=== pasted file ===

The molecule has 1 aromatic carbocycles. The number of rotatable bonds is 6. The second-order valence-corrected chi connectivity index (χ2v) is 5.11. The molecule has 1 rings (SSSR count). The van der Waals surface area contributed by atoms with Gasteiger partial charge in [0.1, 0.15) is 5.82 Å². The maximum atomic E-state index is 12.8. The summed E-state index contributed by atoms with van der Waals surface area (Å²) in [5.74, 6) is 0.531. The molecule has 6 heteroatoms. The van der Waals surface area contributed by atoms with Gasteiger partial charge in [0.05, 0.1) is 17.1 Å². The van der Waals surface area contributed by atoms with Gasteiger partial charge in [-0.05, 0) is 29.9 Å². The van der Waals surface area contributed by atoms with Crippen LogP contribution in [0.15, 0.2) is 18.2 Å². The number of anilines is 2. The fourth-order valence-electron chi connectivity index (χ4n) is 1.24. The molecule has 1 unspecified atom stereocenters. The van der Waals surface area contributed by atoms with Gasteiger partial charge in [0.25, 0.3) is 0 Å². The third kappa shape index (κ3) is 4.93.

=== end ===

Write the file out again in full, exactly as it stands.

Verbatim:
The molecule has 1 aromatic carbocycles. The number of rotatable bonds is 6. The second-order valence-corrected chi connectivity index (χ2v) is 5.11. The molecule has 1 rings (SSSR count). The van der Waals surface area contributed by atoms with Gasteiger partial charge in [0.1, 0.15) is 5.82 Å². The maximum atomic E-state index is 12.8. The summed E-state index contributed by atoms with van der Waals surface area (Å²) in [5.74, 6) is 0.531. The molecule has 6 heteroatoms. The van der Waals surface area contributed by atoms with Gasteiger partial charge in [0.05, 0.1) is 17.1 Å². The van der Waals surface area contributed by atoms with Gasteiger partial charge in [-0.05, 0) is 29.9 Å². The van der Waals surface area contributed by atoms with Crippen LogP contribution in [0.15, 0.2) is 18.2 Å². The number of anilines is 2. The fourth-order valence-electron chi connectivity index (χ4n) is 1.24. The molecule has 1 unspecified atom stereocenters. The van der Waals surface area contributed by atoms with Gasteiger partial charge in [0.25, 0.3) is 0 Å². The third kappa shape index (κ3) is 4.93.